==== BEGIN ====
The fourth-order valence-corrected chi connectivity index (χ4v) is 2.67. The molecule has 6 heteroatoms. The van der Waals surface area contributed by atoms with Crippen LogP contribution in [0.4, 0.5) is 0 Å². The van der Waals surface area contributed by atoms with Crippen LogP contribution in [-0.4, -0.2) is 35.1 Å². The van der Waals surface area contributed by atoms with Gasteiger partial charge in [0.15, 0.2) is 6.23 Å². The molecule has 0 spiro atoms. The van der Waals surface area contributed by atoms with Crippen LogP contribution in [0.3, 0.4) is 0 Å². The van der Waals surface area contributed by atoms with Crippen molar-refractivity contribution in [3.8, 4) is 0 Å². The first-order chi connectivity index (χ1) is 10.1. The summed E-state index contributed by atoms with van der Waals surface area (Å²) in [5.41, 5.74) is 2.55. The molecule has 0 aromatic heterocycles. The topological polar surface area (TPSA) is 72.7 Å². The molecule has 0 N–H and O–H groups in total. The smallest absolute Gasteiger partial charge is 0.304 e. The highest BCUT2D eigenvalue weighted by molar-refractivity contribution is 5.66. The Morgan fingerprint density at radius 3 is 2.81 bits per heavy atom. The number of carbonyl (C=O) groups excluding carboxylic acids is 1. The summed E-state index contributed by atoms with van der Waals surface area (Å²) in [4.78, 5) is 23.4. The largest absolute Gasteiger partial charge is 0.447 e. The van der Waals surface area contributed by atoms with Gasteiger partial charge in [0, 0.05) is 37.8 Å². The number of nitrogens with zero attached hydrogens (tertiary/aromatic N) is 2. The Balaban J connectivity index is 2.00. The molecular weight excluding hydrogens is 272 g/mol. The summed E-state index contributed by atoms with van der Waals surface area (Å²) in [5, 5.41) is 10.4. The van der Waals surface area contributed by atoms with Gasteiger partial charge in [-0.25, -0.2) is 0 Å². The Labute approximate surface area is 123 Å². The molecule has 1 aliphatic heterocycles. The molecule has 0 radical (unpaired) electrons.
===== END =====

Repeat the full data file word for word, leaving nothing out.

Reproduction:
The fourth-order valence-corrected chi connectivity index (χ4v) is 2.67. The molecule has 6 heteroatoms. The van der Waals surface area contributed by atoms with Crippen LogP contribution in [0.4, 0.5) is 0 Å². The van der Waals surface area contributed by atoms with Crippen LogP contribution in [-0.4, -0.2) is 35.1 Å². The van der Waals surface area contributed by atoms with Gasteiger partial charge in [0.15, 0.2) is 6.23 Å². The molecule has 0 spiro atoms. The van der Waals surface area contributed by atoms with Crippen LogP contribution in [0.3, 0.4) is 0 Å². The van der Waals surface area contributed by atoms with Crippen molar-refractivity contribution in [3.8, 4) is 0 Å². The first-order chi connectivity index (χ1) is 10.1. The summed E-state index contributed by atoms with van der Waals surface area (Å²) in [5.41, 5.74) is 2.55. The molecule has 0 aromatic heterocycles. The topological polar surface area (TPSA) is 72.7 Å². The molecule has 0 N–H and O–H groups in total. The smallest absolute Gasteiger partial charge is 0.304 e. The highest BCUT2D eigenvalue weighted by molar-refractivity contribution is 5.66. The Morgan fingerprint density at radius 3 is 2.81 bits per heavy atom. The number of carbonyl (C=O) groups excluding carboxylic acids is 1. The summed E-state index contributed by atoms with van der Waals surface area (Å²) in [4.78, 5) is 23.4. The largest absolute Gasteiger partial charge is 0.447 e. The van der Waals surface area contributed by atoms with Gasteiger partial charge in [0, 0.05) is 37.8 Å². The number of nitrogens with zero attached hydrogens (tertiary/aromatic N) is 2. The Balaban J connectivity index is 2.00. The molecular weight excluding hydrogens is 272 g/mol. The summed E-state index contributed by atoms with van der Waals surface area (Å²) in [5, 5.41) is 10.4. The van der Waals surface area contributed by atoms with Gasteiger partial charge in [-0.25, -0.2) is 0 Å². The Labute approximate surface area is 123 Å². The molecule has 1 aliphatic heterocycles. The molecule has 0 radical (unpaired) electrons.